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Free Juneteenth Discussion to Launch NSU Art Museum's New Community Voices Program

Speakers for the event are Ransford F. Edwards, Jr., Ph.D., Kandy G. Lopez-Moreno, M.F.A. and Rachel Panton, Ph.D..

Free Juneteenth Discussion to Launch NSU Art Museum's New Community Voices Program

In recognition of Juneteenth, NSU Art Museum Fort Lauderdale will present "Looking Forward, Looking Back: Freedom, Afrofuturism and Reflections on Juneteenth," a free virtual panel discussion on Saturday, June 19 at 3 PM. This event launches Community Voices, NSU Art Museum's new initiative supported by the Community Foundation of Broward, that focuses on exploring social and racial inequalities and challenging social structures, including representation in museums. Community Voices will provide a new forum for community discourse as it highlights topics of identity, migration and race through talks, multidisciplinary performances and workshops that are aimed at celebrating diversity and that serve as a catalyst for social change.

Speakers for the event are Ransford F. Edwards, Jr., Ph.D., Kandy G. Lopez-Moreno, M.F.A. and Rachel Panton, Ph.D., faculty members of Nova Southeastern University, who will look back at the historical context of emancipation, as well as the ongoing tension between the rhetoric of recovery and an imagined and unenslaveable Black future in art, literature, and pop culture.

Tickets are free and must be reserved in advance. For reservations, email moareservations@moafl.org or call 954-262-0258. Tickets may also be reserved online at nsuartmuseum.org.

Speaker bios:

Ransford F. Edwards, Jr., Ph.D. is an assistant professor in the Department of Humanities and Politics. His research interests include disaster politics, particularly disaster capitalism. He explores social and economic justice through the transformative nature of natural disasters. Edwards' regional areas of focus are the Caribbean and Latin America. His work appears in Class, Race, and Corporate Power and he has been a reviewer for the journal Disasters. His teaching interests include quantitative research methods, political economy, and political film and fiction.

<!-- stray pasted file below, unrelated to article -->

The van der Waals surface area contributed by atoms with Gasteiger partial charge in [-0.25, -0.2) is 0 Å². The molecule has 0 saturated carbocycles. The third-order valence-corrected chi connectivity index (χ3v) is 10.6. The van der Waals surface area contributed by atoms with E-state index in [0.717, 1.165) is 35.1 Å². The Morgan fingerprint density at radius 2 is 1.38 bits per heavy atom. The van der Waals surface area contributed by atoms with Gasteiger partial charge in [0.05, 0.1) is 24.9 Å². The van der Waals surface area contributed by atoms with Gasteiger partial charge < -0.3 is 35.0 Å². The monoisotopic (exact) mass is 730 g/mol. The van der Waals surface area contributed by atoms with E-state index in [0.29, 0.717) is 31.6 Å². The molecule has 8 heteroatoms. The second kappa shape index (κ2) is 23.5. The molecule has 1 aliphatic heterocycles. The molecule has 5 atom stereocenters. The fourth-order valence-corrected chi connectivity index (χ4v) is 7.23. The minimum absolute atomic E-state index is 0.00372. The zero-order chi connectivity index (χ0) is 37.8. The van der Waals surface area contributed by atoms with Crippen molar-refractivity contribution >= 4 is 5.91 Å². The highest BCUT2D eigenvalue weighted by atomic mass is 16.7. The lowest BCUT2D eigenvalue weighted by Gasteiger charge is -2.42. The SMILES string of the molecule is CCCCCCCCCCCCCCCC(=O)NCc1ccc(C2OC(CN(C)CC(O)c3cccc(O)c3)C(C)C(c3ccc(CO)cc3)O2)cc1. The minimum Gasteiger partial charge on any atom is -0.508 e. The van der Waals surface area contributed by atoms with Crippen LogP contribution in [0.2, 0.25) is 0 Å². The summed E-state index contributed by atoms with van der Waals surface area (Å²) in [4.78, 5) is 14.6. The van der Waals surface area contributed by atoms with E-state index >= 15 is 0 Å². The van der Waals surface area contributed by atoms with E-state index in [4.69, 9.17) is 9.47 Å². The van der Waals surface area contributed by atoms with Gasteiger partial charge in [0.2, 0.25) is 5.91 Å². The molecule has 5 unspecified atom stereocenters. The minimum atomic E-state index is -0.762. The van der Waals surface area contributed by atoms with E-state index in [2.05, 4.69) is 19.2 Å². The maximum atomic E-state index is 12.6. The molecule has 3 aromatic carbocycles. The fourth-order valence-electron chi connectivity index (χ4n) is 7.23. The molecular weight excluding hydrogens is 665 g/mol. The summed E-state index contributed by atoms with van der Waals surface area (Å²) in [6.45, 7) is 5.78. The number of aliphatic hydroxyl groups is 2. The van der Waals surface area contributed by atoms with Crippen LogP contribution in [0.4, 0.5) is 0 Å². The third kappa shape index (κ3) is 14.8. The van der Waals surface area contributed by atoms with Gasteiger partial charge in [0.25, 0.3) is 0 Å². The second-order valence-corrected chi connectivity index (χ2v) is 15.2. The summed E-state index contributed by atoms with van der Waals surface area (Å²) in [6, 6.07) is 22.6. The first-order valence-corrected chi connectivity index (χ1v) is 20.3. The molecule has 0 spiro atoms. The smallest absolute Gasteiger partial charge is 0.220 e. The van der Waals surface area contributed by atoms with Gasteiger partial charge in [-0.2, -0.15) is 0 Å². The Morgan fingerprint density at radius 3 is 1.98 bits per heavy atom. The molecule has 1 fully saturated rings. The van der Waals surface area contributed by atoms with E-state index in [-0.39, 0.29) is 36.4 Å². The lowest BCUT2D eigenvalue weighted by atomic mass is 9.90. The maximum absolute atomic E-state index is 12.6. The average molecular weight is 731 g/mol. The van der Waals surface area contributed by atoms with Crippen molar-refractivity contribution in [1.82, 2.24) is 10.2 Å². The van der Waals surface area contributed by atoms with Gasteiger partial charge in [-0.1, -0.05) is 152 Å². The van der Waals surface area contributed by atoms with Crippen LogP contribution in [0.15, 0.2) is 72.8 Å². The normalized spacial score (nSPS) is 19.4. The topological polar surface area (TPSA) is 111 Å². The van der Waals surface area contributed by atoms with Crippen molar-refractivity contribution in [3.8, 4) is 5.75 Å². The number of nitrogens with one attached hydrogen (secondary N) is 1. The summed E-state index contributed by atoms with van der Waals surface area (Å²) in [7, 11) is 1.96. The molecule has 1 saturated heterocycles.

Kandy G. Lopez-Moreno, M.F.A., is an associate professor in the Department of Communication, Media, and the Arts in the Halmos College of Arts and Sciences. As a visual artist, Lopez-Moreno explores constructed identities, celebrating the strength, power, confidence and swag of individuals who live in urban and often economically disadvantaged environments. With a variety of mediums, her images develop a personal and socially compelling visual vocabulary that investigates race, the human defense mechanism, visibility and armor through fashion, and gentrification. Lopez-Moreno's work has been exhibited in galleries and museums.

Rachel Panton, Ph.D. is an assistant professor in the Department of Communication, Media, and the Arts in the Halmos College of Arts and Sciences. Dr. Panton's primary focus is women's narratives of wellness and transformation. She was a guest editor for the University of California, Berkeley's Race and Yoga Journal and is the founder of Women Writing Wellness. She is the editor of the forthcoming book, Black Girls Om Too: Black Women's Bodies & Resistance to the Visual and Narrative Rhetoric of Yoga and is co-editor of Calling of the Crowns: Black American priestess narratives of awakening to the divine feminine, divination, healing, and spiritual modalities of service in African Diasporic Religions.


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